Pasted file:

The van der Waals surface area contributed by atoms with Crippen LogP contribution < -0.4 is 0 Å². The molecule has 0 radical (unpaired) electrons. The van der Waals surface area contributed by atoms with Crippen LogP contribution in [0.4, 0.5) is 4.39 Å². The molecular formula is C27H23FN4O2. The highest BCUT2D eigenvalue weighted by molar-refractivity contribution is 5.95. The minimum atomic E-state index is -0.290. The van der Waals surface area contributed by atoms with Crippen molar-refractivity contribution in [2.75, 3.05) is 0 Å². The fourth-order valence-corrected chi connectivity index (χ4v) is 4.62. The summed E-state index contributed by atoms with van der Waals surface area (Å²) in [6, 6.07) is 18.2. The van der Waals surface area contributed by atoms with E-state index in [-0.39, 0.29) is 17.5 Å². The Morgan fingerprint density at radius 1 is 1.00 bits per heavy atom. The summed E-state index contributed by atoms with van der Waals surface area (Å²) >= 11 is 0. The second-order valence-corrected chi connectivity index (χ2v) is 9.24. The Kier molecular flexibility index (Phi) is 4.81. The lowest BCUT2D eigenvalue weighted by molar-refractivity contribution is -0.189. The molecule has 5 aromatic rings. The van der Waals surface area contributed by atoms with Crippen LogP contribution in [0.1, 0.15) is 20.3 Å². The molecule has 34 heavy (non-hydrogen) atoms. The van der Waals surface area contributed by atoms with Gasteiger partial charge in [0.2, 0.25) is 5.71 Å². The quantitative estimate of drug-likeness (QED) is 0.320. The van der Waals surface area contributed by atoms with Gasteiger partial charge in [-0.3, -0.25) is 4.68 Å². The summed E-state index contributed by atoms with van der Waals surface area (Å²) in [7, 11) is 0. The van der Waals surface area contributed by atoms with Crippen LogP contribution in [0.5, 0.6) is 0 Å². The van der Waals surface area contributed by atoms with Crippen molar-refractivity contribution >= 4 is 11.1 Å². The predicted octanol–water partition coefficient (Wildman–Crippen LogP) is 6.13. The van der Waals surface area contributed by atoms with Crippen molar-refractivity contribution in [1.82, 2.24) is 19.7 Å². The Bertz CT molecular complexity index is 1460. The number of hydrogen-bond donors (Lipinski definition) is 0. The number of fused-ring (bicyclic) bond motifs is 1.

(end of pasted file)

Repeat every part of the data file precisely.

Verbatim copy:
The van der Waals surface area contributed by atoms with Crippen LogP contribution < -0.4 is 0 Å². The molecule has 0 radical (unpaired) electrons. The van der Waals surface area contributed by atoms with Crippen LogP contribution in [0.4, 0.5) is 4.39 Å². The molecular formula is C27H23FN4O2. The highest BCUT2D eigenvalue weighted by molar-refractivity contribution is 5.95. The minimum atomic E-state index is -0.290. The van der Waals surface area contributed by atoms with Crippen molar-refractivity contribution in [2.75, 3.05) is 0 Å². The fourth-order valence-corrected chi connectivity index (χ4v) is 4.62. The summed E-state index contributed by atoms with van der Waals surface area (Å²) in [6, 6.07) is 18.2. The van der Waals surface area contributed by atoms with E-state index in [-0.39, 0.29) is 17.5 Å². The Morgan fingerprint density at radius 1 is 1.00 bits per heavy atom. The summed E-state index contributed by atoms with van der Waals surface area (Å²) >= 11 is 0. The second-order valence-corrected chi connectivity index (χ2v) is 9.24. The Kier molecular flexibility index (Phi) is 4.81. The lowest BCUT2D eigenvalue weighted by molar-refractivity contribution is -0.189. The molecule has 5 aromatic rings. The van der Waals surface area contributed by atoms with Crippen LogP contribution in [0.1, 0.15) is 20.3 Å². The molecule has 34 heavy (non-hydrogen) atoms. The van der Waals surface area contributed by atoms with Gasteiger partial charge in [0.2, 0.25) is 5.71 Å². The quantitative estimate of drug-likeness (QED) is 0.320. The van der Waals surface area contributed by atoms with Gasteiger partial charge in [-0.3, -0.25) is 4.68 Å². The summed E-state index contributed by atoms with van der Waals surface area (Å²) in [7, 11) is 0. The van der Waals surface area contributed by atoms with Crippen LogP contribution in [0.5, 0.6) is 0 Å². The van der Waals surface area contributed by atoms with Crippen molar-refractivity contribution >= 4 is 11.1 Å². The predicted octanol–water partition coefficient (Wildman–Crippen LogP) is 6.13. The van der Waals surface area contributed by atoms with Crippen molar-refractivity contribution in [1.82, 2.24) is 19.7 Å². The Bertz CT molecular complexity index is 1460. The number of hydrogen-bond donors (Lipinski definition) is 0. The number of fused-ring (bicyclic) bond motifs is 1.